Private Stafford Hope Venton, Crofton Pumping Station

Stafford Hope Venton worked on the Kennet and Avon Canal. He was killed in action in WW1 on 23rd November 1917.

Private Stafford Hope Venton, Crofton Pumping Station
Private Stafford Hope Venton

Stafford Hope Venton was born in Taunton, Somerset, in 1892. He was the only child of William Venton and Beatrice Maud, nee Pidgeon, and he may also have had a half sister or adopted sister, Alice, who was born before Stafford’s parents married. Thus far I have been unable to trace a birth registration for her, but she appears with the rest of the family in the 1901 census, at 16 Eastbourne Road, Taunton. Stafford's father, William, was working as a railway labourer, and his mother, Beatrice, as a button hole maker in a factory.

Sometime between 1901 and 1911 Stafford’s family moved to Devizes, in Wiltshire. By 1911 he was living with his parents at 31 Forty Acres, Roundway, Devizes, and he was working as a house painter. His father William was a steam crane driver and was employed by the GWR.

Stafford was among the soldiers honoured by the GWR in their magazine. They said that he was a painter in the engineering department on the Kennet and Avon Canal.

Stafford probably still lived in the Devizes area when he enlisted, in either Devizes or Newbury (there is a discrepancy in the Soldiers Died in the Great War database). He probably enlisted as part of the Derby Scheme between October 1915 and February 1916, but he may have been conscripted later, after 2nd March 1916.

Initially, Stafford was attached to the 2nd Battalion of the Royal Berkshire Regiment (20086). The battalion had been in France since November 1914. He was later transferred to the 2nd Battalion of the Lincolnshire Regiment (43418(1)). The two regiments were together on the front line throughout 1916 until May 1917, both being in the 25th Infantry Brigade in the 8th Division.

Finally, Stafford moved into the 10th Service Battalion of the Lincolnshire Regiment, an old pals battalion known as the Grimsby Chums, which had been decimated on the Somme and needed to be bolstered by new drafts of men. The 10th Lincolns were attached to the 101st Brigade, in the 34th Division.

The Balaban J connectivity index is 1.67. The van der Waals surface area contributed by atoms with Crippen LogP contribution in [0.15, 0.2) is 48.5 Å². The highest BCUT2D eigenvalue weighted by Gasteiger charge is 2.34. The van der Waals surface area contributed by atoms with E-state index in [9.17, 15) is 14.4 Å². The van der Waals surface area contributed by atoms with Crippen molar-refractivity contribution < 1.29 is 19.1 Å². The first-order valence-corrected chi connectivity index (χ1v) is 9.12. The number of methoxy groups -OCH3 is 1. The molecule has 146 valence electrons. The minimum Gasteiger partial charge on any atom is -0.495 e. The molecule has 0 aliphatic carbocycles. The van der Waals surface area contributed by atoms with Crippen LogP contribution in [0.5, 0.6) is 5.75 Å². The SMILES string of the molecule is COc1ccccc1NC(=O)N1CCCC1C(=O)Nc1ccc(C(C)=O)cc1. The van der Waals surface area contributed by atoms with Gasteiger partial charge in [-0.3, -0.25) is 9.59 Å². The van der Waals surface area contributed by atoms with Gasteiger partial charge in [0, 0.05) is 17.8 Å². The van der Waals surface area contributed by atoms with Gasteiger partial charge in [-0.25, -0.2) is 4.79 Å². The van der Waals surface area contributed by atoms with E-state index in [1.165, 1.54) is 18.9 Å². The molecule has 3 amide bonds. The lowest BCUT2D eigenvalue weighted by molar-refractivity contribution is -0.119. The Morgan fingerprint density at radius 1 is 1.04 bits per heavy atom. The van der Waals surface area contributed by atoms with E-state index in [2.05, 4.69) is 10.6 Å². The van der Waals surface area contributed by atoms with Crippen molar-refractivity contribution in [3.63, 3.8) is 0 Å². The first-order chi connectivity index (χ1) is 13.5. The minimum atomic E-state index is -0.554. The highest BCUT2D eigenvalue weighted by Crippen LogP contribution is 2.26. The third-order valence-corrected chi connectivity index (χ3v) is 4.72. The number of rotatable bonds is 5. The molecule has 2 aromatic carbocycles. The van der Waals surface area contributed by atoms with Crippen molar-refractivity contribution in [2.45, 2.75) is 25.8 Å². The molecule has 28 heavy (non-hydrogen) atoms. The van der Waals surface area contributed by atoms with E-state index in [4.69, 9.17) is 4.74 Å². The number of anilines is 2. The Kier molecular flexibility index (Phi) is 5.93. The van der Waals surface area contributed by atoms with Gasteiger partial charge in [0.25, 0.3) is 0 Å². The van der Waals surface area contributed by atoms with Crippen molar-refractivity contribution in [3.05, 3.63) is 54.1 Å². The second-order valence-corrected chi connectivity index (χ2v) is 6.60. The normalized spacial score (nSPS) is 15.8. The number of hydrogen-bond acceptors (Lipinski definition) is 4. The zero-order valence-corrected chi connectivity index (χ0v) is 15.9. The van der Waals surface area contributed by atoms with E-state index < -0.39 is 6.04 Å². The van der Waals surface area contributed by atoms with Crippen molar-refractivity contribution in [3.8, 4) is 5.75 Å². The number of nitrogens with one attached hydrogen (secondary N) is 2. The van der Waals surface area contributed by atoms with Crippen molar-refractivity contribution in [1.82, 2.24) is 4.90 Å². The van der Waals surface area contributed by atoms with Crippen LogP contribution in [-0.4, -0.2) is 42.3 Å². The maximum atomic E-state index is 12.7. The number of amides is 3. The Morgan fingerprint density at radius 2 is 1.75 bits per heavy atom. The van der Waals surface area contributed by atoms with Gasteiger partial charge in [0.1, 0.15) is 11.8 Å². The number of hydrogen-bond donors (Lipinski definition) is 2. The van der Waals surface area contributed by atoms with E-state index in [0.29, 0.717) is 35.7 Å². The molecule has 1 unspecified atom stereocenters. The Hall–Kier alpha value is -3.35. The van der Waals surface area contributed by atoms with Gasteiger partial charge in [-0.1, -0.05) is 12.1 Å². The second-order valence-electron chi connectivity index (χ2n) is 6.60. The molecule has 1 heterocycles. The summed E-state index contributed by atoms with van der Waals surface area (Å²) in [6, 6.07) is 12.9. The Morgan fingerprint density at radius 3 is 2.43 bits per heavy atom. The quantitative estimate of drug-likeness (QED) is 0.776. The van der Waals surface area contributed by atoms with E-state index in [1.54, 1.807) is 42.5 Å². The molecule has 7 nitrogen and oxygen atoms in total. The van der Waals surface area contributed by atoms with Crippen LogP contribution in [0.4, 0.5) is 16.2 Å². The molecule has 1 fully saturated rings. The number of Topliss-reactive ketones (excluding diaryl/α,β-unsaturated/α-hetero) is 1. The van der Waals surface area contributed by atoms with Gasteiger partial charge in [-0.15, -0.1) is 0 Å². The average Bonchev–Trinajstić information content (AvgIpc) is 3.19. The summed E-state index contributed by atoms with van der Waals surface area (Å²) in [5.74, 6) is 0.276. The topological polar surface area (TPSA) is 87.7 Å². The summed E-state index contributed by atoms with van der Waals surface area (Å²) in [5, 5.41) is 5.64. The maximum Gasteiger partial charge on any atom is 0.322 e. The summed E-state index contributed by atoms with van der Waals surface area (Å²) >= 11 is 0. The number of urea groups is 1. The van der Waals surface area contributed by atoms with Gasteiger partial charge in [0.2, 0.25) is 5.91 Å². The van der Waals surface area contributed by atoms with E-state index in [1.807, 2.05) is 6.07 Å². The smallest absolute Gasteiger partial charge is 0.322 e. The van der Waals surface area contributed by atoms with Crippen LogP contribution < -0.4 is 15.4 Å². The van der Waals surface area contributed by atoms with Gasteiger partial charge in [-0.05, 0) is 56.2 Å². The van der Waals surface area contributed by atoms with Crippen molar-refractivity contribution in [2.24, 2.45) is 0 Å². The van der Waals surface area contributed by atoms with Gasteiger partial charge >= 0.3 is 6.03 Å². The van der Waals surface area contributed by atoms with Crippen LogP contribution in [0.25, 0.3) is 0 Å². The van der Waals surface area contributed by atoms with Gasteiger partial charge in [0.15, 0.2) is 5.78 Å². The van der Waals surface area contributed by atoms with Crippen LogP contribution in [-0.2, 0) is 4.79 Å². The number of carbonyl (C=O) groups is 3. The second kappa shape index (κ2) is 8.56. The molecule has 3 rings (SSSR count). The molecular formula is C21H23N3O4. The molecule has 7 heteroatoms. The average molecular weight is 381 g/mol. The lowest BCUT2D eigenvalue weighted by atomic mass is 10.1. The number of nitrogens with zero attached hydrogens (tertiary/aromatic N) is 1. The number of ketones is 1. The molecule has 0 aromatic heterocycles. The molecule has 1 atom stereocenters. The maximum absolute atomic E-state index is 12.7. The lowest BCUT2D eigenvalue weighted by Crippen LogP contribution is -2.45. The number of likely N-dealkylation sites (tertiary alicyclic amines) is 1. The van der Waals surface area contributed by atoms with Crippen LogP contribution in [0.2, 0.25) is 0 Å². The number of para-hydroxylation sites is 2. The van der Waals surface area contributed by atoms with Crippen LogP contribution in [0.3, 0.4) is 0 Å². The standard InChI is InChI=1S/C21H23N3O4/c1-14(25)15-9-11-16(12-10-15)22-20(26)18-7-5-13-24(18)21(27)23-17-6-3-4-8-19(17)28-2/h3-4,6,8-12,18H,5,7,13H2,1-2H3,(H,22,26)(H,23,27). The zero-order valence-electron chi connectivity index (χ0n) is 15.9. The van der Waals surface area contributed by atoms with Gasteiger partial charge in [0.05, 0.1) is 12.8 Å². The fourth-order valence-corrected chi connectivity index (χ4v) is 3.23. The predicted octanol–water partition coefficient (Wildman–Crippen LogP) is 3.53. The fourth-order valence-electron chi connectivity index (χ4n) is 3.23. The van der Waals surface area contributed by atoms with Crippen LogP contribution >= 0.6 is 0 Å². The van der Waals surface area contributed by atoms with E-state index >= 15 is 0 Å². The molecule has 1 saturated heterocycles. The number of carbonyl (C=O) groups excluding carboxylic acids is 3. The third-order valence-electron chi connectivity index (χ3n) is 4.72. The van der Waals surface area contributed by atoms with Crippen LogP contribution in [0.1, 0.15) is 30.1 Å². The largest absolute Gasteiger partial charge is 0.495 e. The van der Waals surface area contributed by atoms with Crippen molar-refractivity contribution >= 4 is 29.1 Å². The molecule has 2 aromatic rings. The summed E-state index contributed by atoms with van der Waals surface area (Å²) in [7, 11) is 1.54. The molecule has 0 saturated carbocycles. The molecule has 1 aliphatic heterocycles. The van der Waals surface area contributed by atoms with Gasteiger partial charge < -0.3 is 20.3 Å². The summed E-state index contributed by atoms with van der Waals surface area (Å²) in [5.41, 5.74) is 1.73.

In November 1917 the 10th Lincoln’s were south east of Arras, in the Pas de Calais, France. The History of the Lincolnshire Regiment 1914-1918 states:

"On the 1st of November, the 10th Lincolnshires moved to Boisleux St. Marc for a short period of training before going into the front line east of Cherisy, where the line was comparatively quiet. Casualties during the month were four other ranks killed, fifty-two wounded and six missing." One of these men was Stafford.

The 10th Lincolnshire's War Diary records the 10th Lincolnshires' arrival on the front line on 22nd November:

"Cherisy, 22nd. Relieved 11th Suffolks in front line, becoming Left Battalion, Right Brigade. Relief completed without incident by 2pm. Trenches in good condition and weather fine. Strong patrols out all night to ascertain whether enemy were leaving their front system, owing to heavy Brish attack at Cambrai. Trenches found to be strongly held by enemy."

"Cherisy, 23rd. An uneventful day. Enemy put down a fairly heavy barrage on our front line, between 6.15 and 7.15 pm, causing some casualties. No infantry action on the Divisional front. Strong patrols again sent out during the night, and enemy found very alert."

These records tally with the Commonwealth War Graves Commission records, which show that four Other Ranks were killed in action during November 1917: two on 12th November, and two, including Stafford, on 23rd November.

Stafford was 24 years old when he was killed. He was buried less than 5 kilometers from where he died near Cherisy, at Saint Martin Calvaire British Cemetery, St. Martin-sur-Cojeul. On his mother’s request, his cross was inscribed “Thy Will Be Done, O Lord”. On the anniversary of his death, in November 1918, Stafford’s parents placed a well known verse in the local paper.

We do not forget him we loved him too dearly
For his memory to fade from our lives like a dream
Our lips need not speak while our hearts mourn sincerely
True grief often dwells where it seldom is seen.
From his sorrowing Father and Mother.

Stafford was awarded the Victory Medal and the British War Medal, and he is remembered on Devizes War Memorial.

The CWGC recorded Stafford's parents’ address as Crofton Pumping Station. His widowed mother was still living at the pumping station in 1939, and it is likely that she remained there until her death in 1957.

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